large ribbon, ey is Eddie's last-minute Christmas gift to Clark.
There are several issues with this scenario.
First, the stakes are very low. The only thing really at risk is Clark's
bonus. Perhaps ey will have to live without the pool for another year.
Perhaps ey will be charged by the bank for a bounced check. Perhaps ey
will even have to forfeit the deposit ey made. But if Clark is low on
cash, that is a problem of eir own making. We are talking about a persyn
who probably spent over three grand just on the electricity for eir
250,000-bulb Christmas light display.(4) If Clark misses out on eir
bonus, what is the big deal? Ey might have to pawn eir lights and forgo
the spectacular light show next year. Eir family might even have to take
fewer of their legendary vacations. But it seems unlikely that they are
in danger of going hungry or having to sell the house or even the car.
Perhaps the aspect of Clark's misfortune which ey most keenly feels —
and which is most relevant to Amerikan audiences — is what it
represents. Denied an explicit share in eir surplus value (ignoring, of
course, that ey still receives a salary of international superprofits),
Clark is confronted by the prospect of eir potential proletarianization.
Scarier than any Ghost of Christmas, the spectre of economic forces
strikes fear into eir heart. Rather than act constructively, however,
Clark, true to eir petty-bourgeois nature, reacts by pointlessly venting
eir rage at eir family. Ey also attempts to ignore the problem by
frantically following family Christmas rituals (providing time in the
narrative for Eddie to complete eir mission with eir absence unnoticed).
The proletariat of the 19th Century may have had to turn to the hard
drug of religion — "the opiate of the masses" (5) — to cope with its
actual oppression, but in Clark's case, nothing so strong is required,
just what might be called the eggnog of the masses: a reading of "The
Night Before Christmas" and also a Tylenol, washed down by a few cups of
So, the stakes are low, but this movie is a comedy. Perhaps the events
depicted can be seen as a microcosm of the proletarian struggle. Would a
mere amplification of things produce a progressive view of international
economic exploitation? Sadly, no. Clark is a member of the labor
aristocracy, with an imperialist, petty-bourgeois, even bourgeois
mindset. Even eir most innocuous actions are tainted with oppression.
Eir actions throughout the film appear to be a re-enactment of
Amerikkkan history and atrocities, down to a roughly chronological
progression from European colonization to Amerikkkan imperialism in the
Pacific. The movie opens with Clark driving eir family to the woods to
chop down a Christmas tree instead of buying one, a handy metaphor for
Amerikkkan theft of the land from Indigenous peoples and destruction of
the environment, as well as a reminder that it was the timber of North
America that originally drew the English colonizers. Next, Clark moves
on to gender oppression. In "The Communist Manifesto", Marx and Engels
wrote that the "bourgeois, not content with having the wives and
daughters of their proletarians at their disposal... take the greatest
pleasure in seducing each other's wives."(6) In multiple ways, Clark
displays these bourgeois ambitions, although ey may be considered only
petty-bourgeois due to eir lack of success. First, while shopping for
Christmas gifts, ey flirts and leers at the female salesclerk. Later, ey
has a daydream about eir pool in which the the vision of eir family
playing is replaced by a fantasy of seduction by a womyn who the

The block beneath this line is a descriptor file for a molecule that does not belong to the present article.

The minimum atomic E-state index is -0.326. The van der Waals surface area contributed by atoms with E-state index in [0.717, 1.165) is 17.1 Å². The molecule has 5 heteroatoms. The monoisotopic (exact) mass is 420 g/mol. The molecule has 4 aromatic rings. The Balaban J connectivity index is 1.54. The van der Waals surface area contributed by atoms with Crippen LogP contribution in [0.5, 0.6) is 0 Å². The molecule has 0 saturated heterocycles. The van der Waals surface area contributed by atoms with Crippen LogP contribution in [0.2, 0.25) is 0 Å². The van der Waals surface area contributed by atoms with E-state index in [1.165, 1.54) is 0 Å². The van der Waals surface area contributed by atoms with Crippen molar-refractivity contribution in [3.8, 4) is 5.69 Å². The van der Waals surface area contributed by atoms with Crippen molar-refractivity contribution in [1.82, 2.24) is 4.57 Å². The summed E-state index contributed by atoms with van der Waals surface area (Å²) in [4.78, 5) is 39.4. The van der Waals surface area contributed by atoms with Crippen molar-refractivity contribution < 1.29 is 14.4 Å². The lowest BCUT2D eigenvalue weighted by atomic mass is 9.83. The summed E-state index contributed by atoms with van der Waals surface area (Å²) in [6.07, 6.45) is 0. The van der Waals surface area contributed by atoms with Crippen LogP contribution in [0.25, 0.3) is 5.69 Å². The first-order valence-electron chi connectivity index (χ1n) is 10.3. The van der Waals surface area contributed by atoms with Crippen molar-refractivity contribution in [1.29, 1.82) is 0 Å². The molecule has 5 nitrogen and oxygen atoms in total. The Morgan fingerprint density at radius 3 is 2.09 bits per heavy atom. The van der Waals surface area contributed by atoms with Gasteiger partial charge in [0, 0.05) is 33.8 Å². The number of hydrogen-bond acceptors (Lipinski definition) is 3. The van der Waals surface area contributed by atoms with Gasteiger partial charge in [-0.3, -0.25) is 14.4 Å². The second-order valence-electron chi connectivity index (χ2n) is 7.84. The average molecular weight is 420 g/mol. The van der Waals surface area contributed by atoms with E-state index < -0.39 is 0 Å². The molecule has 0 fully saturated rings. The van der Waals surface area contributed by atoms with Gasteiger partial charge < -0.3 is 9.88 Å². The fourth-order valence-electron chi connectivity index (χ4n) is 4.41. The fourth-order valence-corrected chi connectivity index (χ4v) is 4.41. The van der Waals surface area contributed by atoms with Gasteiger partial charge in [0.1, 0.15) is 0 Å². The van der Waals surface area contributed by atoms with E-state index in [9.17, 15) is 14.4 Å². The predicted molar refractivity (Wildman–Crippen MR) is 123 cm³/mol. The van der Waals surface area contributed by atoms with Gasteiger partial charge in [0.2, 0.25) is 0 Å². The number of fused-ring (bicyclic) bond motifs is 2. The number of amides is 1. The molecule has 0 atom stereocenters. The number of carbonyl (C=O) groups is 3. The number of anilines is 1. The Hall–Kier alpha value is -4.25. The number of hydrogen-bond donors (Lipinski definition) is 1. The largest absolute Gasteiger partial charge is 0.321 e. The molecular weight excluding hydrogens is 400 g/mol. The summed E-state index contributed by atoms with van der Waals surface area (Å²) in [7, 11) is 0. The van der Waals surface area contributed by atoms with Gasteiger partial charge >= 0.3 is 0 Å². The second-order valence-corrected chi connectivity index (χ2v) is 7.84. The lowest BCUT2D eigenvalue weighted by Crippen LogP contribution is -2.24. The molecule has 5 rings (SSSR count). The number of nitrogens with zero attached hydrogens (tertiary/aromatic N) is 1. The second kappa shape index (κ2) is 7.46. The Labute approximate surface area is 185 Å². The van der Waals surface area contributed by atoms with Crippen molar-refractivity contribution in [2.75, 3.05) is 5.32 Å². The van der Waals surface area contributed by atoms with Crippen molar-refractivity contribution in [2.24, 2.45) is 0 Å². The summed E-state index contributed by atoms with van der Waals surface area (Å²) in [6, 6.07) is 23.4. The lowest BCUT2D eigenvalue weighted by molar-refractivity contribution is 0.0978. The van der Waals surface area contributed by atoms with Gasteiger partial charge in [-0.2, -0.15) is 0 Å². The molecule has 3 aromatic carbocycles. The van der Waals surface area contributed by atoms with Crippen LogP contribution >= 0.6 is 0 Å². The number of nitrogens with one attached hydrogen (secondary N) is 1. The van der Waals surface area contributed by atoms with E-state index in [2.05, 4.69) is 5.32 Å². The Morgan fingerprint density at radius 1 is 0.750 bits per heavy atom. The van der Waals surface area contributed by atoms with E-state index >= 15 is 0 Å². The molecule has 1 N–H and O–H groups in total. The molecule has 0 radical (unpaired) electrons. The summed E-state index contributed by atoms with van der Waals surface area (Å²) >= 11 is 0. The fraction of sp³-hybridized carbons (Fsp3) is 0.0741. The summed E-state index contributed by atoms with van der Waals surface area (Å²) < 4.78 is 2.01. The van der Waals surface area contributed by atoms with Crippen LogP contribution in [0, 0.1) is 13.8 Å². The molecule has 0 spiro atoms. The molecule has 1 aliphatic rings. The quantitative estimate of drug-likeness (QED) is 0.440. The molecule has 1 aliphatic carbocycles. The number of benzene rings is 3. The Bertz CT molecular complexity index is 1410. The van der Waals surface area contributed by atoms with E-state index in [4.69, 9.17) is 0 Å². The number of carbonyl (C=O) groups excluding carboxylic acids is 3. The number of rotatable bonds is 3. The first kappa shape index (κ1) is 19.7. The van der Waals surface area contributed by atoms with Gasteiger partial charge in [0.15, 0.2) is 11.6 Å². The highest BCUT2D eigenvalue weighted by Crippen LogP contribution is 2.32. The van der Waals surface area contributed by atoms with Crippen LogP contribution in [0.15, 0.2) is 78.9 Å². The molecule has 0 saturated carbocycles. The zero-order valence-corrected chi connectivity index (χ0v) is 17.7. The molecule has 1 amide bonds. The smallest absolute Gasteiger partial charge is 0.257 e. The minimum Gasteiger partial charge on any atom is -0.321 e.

soundtrack implies to be an Indigenous Hawaii'an, thus tying together
the gender and national strands of oppression.
Finally, there is Eddie. Despite eir simple appearance, Eddie is the
fulcrum of one of the biggest paradoxes in the film: is ey a force for
revolution or reaction? An uninvited guest, ey seems to be nothing but a
source of problems, but ey ultimately saves the day with eir actions
against the bourgeoisie. Is ey proletarian? Hardly. It is revealed that
ey has been out of work for seven years. Aha! Perhaps ey is part of the
lumpenproletariat. Even if that were true, ey would be part of the First World lumpen and receive a significant benefit from eir position as a resident of the imperialist u.$. Regardless, the facts reveal that Eddie is no
lumpenproletariat hero. First, the reason for eir protracted
unemployment is that ey is holding out for a management position — a
classic petty-bourgeois aspiration. Furthermore, ey mentions that,
despite having had to trade the home for an RV, ey still retains
ownership in a plot of land, a farm and some livestock. Ey is still petty boourgeois, then; one who, despite reduced circumstances, holds on
to a vestige of the family estate. In addition, another troubling aspect
of Eddie's past is offhandedly revealed. Ey mentions that ey has a plate
in eir head, provided by the VA. Therefore, ey is not just a passive
recipient but an active participant in imperialism: one who enjoys the
privilege of free healthcare in exchange for eir role in aiding Amerikan
war crimes. Despite this, ey does fleetingly provide the film with its
only sliver of appreciation for the destruction wrought by capitalism
and u.$. imperialism. While shopping, Eddie asks Clark "Your company
kill off all them people in India not long ago?", referring to the
Bhopal chemical disaster that killed an estimated 16,000 people and
injured as many as half a million more (7,8). "No, we missed out on that
one," Clark dryly responds, and the conversation moves on, presumably
because Eddie doesn't care. Meanwhile, Eddie causes a chemical disaster
of eir own; after emptying the septic tank of eir RV into the sewer,
subsequent scenes feature interstitial shots of a menacing green smoke
rising from the storm drain.
But let's get back to the action. When we left the
Griswolds, Eddie had just marched Clark's boss into the living room.
Ungagged, eir first instinct is to fire Clark and call the cops. But
after all of 30 seconds, ey has a change of heart. Apparently, all that
was needed was a brief speech by Clark with an addendum by Rusty that
withholding bonuses "sucks" to convince Clark's boss to drop all
charges, reinstate the bonuses, and add another 20% to Clark's bonus.